- Markus Glaser & Thomas Langer & Martin Weber, 2007. "On the Trend Recognition and Forecasting Ability of Professional Traders," Decision Analysis, INFORMS, vol. 4(4), pages 176-193, December.
- Glaser, Markus & Langer, Thomas & Weber, Martin, 2003. "On the Trend Recognition and Forecasting Ability of Professional Traders," CEPR Discussion Papers 3904, C.E.P.R. Discussion Papers.
- Glaser, Markus & Langer, Thomas & Weber, Martin, 2003. "On the trend recognition and forecasting ability of professional traders," Sonderforschungsbereich 504 Publications 03-06, Sonderforschungsbereich 504, Universität Mannheim;Sonderforschungsbereich 504, University of Mannheim.
- Gary Charness & Uri Gneezy, 2010. "Portfolio Choice And Risk Attitudes: An Experiment," Economic Inquiry, Western Economic Association International, vol. 48(1), pages 133-146, 01.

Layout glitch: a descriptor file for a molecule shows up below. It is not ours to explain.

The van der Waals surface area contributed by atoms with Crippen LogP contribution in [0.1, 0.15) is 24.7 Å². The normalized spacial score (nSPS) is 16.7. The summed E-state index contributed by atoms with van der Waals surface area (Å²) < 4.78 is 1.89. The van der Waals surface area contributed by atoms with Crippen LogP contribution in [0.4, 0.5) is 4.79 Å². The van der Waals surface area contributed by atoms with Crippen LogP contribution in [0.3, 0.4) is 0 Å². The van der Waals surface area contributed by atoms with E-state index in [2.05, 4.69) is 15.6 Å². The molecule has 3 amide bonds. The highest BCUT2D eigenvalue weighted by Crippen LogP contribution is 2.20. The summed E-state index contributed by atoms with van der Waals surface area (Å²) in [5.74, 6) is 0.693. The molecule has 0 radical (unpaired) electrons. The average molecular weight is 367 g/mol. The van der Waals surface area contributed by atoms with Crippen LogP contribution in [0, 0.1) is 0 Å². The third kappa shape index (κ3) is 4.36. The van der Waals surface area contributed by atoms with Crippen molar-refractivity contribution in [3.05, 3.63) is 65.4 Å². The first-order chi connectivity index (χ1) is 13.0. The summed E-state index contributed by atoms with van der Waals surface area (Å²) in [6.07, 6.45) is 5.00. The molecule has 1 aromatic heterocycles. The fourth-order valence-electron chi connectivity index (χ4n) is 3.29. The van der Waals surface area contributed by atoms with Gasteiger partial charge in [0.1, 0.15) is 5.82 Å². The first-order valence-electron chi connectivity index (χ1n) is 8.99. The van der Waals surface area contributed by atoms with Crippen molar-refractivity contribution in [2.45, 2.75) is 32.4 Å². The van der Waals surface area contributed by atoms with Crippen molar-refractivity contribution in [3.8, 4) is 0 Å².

- Charness, Gary & Gneezy, Uri, 2003. "Portfolio Choice and Risk Attitudes: An Experiment," University of California at Santa Barbara, Economics Working Paper Series qt7vz7w609, Department of Economics, UC Santa Barbara.
- Huberman, Gur, 2001. "Familiarity Breeds Investment," Review of Financial Studies, Society for Financial Studies, vol. 14(3), pages 659-680.
- Charles A. Holt & Susan K. Laury, 2002. "Risk Aversion and Incentive Effects," American Economic Review, American Economic Association, vol. 92(5), pages 1644-1655, December.
- Urs Fischbacher, 2007. "z-Tree: Zurich toolbox for ready-made economic experiments," Experimental Economics, Springer;Economic Science Association, vol. 10(2), pages 171-178, June.
- Richard H. Thaler & Shlomo Benartzi, 2001. "Naive Diversification Strategies in Defined Contribution Saving Plans," American Economic Review, American Economic Association, vol. 91(1), pages 79-98, March.
- Gur Huberman & Sheena Iyengar & Wei Jiang, 2007. "Defined Contribution Pension Plans: Determinants of Participation and Contributions Rates," Journal of Financial Services Research, Springer;Western Finance Association, vol. 31(1), pages 1-32, February.